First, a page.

The World Health Organization said on Tuesday that a report that COVID-19 had appeared in France in December, earlier than previously thought "was not surprising", and urged countries to investigate other initial suspected cases.
The disease later identified as COVID-19 was first reported by the Chinese authorities to WHO on December 31 and was not believed to have spread to Europe until January.
"This gives a whole new view of everything," said WHO spokesman Christian Lindmeier in an interview with the UN in Geneva, referring to the French reports.
"The findings help to better understand the potential virus circulation of COVID-19."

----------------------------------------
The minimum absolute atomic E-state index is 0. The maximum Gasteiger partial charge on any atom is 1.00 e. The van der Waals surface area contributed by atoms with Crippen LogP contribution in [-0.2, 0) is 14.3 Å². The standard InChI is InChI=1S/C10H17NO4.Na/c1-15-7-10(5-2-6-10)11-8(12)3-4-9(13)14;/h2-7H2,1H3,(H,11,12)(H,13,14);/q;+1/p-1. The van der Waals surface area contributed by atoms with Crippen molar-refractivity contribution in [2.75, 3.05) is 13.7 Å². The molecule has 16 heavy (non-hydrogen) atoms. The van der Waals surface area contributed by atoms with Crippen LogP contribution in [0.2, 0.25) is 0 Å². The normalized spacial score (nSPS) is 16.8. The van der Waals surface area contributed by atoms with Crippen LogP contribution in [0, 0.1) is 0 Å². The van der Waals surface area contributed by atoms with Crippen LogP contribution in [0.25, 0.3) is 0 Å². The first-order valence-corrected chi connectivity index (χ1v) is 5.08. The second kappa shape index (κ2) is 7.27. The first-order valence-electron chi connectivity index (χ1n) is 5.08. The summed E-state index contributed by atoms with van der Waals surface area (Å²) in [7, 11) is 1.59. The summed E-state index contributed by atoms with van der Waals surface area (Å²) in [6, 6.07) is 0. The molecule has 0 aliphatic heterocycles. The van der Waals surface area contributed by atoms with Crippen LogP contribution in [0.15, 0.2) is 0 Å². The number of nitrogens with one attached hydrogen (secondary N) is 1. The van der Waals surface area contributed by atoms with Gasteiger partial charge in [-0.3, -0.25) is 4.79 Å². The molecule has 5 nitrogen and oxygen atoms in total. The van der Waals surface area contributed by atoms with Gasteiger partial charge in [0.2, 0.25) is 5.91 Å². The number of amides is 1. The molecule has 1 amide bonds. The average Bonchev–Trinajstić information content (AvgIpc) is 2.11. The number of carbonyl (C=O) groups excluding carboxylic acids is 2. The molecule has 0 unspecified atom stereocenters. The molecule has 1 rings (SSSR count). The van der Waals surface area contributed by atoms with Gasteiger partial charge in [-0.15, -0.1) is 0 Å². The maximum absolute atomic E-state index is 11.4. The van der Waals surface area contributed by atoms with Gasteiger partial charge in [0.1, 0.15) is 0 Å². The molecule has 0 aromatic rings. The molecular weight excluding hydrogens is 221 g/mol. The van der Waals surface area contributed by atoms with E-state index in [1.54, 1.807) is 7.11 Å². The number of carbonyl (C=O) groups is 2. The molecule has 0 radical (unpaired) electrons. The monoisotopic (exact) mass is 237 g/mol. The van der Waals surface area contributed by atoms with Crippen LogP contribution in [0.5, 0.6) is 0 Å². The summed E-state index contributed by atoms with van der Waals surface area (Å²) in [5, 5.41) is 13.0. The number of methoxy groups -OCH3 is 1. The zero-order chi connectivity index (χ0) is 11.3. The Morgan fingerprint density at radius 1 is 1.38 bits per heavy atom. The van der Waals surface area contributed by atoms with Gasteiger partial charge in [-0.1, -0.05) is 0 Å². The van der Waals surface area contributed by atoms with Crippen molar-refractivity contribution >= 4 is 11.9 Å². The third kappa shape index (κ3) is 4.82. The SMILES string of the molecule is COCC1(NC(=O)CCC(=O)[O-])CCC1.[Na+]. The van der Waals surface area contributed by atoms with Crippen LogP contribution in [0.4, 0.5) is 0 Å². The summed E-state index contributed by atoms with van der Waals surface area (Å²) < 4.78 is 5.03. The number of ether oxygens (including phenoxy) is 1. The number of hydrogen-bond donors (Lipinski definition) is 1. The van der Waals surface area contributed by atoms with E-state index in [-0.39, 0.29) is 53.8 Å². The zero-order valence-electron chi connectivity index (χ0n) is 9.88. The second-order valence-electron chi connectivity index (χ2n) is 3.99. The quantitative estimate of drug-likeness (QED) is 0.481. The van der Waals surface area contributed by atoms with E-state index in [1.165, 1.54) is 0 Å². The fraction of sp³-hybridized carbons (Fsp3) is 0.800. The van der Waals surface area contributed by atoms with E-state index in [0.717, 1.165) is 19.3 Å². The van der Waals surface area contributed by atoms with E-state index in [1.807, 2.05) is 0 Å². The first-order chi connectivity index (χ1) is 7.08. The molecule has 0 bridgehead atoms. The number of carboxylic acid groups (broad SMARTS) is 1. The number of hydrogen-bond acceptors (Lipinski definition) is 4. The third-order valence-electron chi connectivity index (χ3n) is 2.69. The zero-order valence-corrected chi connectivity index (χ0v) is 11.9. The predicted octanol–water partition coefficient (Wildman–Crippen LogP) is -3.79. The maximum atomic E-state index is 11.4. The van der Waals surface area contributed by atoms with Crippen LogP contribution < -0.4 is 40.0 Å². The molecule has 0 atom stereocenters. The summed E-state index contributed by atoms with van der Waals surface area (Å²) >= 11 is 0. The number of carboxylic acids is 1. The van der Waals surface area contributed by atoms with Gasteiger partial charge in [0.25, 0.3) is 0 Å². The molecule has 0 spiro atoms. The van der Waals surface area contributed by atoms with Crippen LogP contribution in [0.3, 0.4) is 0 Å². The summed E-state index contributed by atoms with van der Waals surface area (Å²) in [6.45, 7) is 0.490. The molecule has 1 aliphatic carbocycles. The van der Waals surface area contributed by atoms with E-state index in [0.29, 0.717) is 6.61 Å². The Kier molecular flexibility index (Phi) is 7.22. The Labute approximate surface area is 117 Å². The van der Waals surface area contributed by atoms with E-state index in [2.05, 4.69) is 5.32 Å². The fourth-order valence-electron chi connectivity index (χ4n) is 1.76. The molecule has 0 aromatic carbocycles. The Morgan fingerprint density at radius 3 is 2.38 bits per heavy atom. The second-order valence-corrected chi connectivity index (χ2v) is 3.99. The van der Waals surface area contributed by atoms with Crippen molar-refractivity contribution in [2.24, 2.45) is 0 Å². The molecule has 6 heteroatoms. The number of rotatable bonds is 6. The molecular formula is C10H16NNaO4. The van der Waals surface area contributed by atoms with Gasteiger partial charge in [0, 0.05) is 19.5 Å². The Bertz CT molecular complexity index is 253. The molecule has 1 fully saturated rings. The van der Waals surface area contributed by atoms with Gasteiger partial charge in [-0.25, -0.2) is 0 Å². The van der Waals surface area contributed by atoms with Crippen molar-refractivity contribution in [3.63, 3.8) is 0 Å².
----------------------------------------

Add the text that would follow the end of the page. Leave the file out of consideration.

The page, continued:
Other possible previous cases may arise after re-testing the samples, he said.
A French hospital that retested old samples from patients with pneumonia found that it was treating a man who had COVID-19 as early as December 27, almost a month before the French government confirmed its first cases.
Lindmeier encouraged other countries to check case reports of pneumonia of unspecified origin in late 2019, saying it would give the world a "new and clearer picture" of the outbreak.
Asked about the origins of the virus in China, Lindmeier emphasized that it was "very, very important" to explore this.
US Secretary of State Mike Pompeo claims that his country has evidence that the new coronavirus has emerged from a laboratory in Wuhan, China, although scientists have warned the WHO that it is of animal origin.
"This may need more missions or a mission (for China), so we are looking forward to it," said Lindmeier.
WHO chief emergency expert Mike Ryan said on Monday that the WHO's chief raised the question of the virus's origins "at the highest level" during a WHO mission in China in January.